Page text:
Environmental remodelling for economic gains: The Vembanad example

By Georgia Locke
Bachelor of Economics/Bachelor of Advanced Studies (Political Economy)

This week, we are spending time in Vembanad, a Ramsar-listed wetland system in Kerala. Today we worked in Vembanda Lake with the NGO Ashoka Trust for Research in Ecology and the Environment (ATREE) to help reinstate what was once a naturally occurring fish sanctuary, simulating the roots and shade of mangroves with bamboo poles and bamboo palms.

The fish sanctuaries are designed to provide a place where fish can breed, with the intention of increasing their dwindling population in Vembanad. To protect the breeding fish, the sanctuaries are designated non-fishing zones, with close spacing between poles providing a bulwark against boats and canoes. 

The fish sanctuary work is an effort to renew natural capital and build new economic models. ATREE are using human and physical capital (bamboo and other materials) to reinstate a naturally occurring phenomenon, mangroves, which were removed for economic purposes.

Standing on the edge of Vembanad Lake, it’s hard to imagine that these concrete-reinforced banks were once thick with mangroves. Sanju Soman, a representative for ATREE, painted this vivid picture for us, describing how the mangrove forests that used to line the river banks have faced considerable deforestation in the last fifty years. The majority of this deforestation was done to provide solid foundations for real estate.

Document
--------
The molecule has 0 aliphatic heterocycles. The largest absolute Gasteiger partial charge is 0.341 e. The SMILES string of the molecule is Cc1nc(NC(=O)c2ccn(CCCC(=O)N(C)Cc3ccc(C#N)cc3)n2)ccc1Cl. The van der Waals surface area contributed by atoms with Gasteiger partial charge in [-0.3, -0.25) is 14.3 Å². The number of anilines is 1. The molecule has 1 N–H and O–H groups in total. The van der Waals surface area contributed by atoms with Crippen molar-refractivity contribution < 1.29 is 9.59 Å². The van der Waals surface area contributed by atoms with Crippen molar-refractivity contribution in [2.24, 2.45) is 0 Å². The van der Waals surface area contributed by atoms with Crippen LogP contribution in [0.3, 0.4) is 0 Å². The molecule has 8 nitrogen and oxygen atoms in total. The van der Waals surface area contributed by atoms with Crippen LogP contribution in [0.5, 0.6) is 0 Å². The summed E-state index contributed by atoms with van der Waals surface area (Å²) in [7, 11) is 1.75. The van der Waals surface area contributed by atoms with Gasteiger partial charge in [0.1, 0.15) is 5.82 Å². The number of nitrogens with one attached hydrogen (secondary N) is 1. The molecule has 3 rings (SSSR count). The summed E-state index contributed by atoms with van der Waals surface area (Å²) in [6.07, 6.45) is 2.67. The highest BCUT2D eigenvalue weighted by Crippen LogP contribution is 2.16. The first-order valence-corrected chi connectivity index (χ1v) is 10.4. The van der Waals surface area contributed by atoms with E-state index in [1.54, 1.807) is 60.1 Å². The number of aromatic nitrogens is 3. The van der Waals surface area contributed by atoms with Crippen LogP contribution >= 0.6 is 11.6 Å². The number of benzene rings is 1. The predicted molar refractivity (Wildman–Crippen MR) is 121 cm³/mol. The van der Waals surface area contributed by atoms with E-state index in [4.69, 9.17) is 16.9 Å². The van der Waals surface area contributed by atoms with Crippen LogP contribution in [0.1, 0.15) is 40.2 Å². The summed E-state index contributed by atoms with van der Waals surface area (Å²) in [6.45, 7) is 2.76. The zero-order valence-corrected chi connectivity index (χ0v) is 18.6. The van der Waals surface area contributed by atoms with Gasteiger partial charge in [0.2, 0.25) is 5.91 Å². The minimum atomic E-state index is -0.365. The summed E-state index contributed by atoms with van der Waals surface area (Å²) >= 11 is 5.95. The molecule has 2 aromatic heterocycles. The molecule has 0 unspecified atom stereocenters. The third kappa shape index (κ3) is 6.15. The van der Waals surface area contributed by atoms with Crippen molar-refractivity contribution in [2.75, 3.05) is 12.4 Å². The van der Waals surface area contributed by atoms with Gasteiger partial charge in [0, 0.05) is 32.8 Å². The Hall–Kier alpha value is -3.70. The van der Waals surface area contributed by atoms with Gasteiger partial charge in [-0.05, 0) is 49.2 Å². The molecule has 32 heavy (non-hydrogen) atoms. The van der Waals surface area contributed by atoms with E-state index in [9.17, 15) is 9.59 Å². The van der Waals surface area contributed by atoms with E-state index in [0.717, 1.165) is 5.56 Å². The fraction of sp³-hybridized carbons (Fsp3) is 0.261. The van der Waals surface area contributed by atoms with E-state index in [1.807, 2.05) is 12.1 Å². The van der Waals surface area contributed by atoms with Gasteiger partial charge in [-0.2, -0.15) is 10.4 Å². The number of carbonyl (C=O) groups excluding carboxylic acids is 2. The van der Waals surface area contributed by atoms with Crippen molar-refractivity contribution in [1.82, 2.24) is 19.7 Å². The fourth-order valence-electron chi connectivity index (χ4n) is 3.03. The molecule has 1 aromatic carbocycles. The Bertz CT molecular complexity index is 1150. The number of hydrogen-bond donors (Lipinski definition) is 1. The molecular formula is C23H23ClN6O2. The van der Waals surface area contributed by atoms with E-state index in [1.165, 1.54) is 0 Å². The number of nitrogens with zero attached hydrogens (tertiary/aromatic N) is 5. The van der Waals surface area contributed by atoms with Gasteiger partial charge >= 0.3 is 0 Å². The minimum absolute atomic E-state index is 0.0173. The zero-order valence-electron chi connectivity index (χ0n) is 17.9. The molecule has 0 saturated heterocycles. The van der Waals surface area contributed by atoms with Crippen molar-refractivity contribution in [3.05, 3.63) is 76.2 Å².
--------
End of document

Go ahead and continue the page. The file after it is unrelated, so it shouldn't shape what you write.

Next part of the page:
This history of environmental remodelling for economic gains resounds throughout the Vembanad ecosystem.

The Vembanad Lake itself was remodelled through the commission of the Thanneermukkom Barrage in 1975. The barrage creates a physical barrier between the Arabian sea and the lake. It is located at the narrowest portion of the lake and divides it into two halves: a brackish northern side and a freshwater southern side.

The barrage was constructed with the economic aim of limiting the damage caused by salt intrusion to rice-paddies and hence increasing the harvest. Previously, plantations would flood with saltwater during the monsoon and undermine the zero-salinity required for rice growth. This meant that rice could only be farmed once a year; during the dry season. By facilitating regulation of the lake’s salinity, the barrage allows for an additional rice harvest.

However, like the removal of mangroves for real estate, the Thanneermukkom Barrage has had significant environmental consequences for the Keralan backwaters. We heard stories of this firsthand through our discussion with the Muhamma Panchayat’s leaders and fishermen. Among other impacts, they spoke about the invasion of water hyacinths and the reduction in aquatic animal populations. The latter has been particularly problematic for Vembanad resident’s due to their economic dependence on fishing and clam mining.

The Vembanad Lake is a microcosm for the tensions that play out perennially between economic and environmental interests and stakeholders. It highlights the tendency for policies or projects that artificially alter natural ecosystems and landscapes to be implemented for economic purposes, with negligible consideration for environmental consequences.

The question remains: can these environmental consequences be negated or fixed with man-made solutions? The Vembanad fish sanctuary demonstrates that this may indeed be possible.

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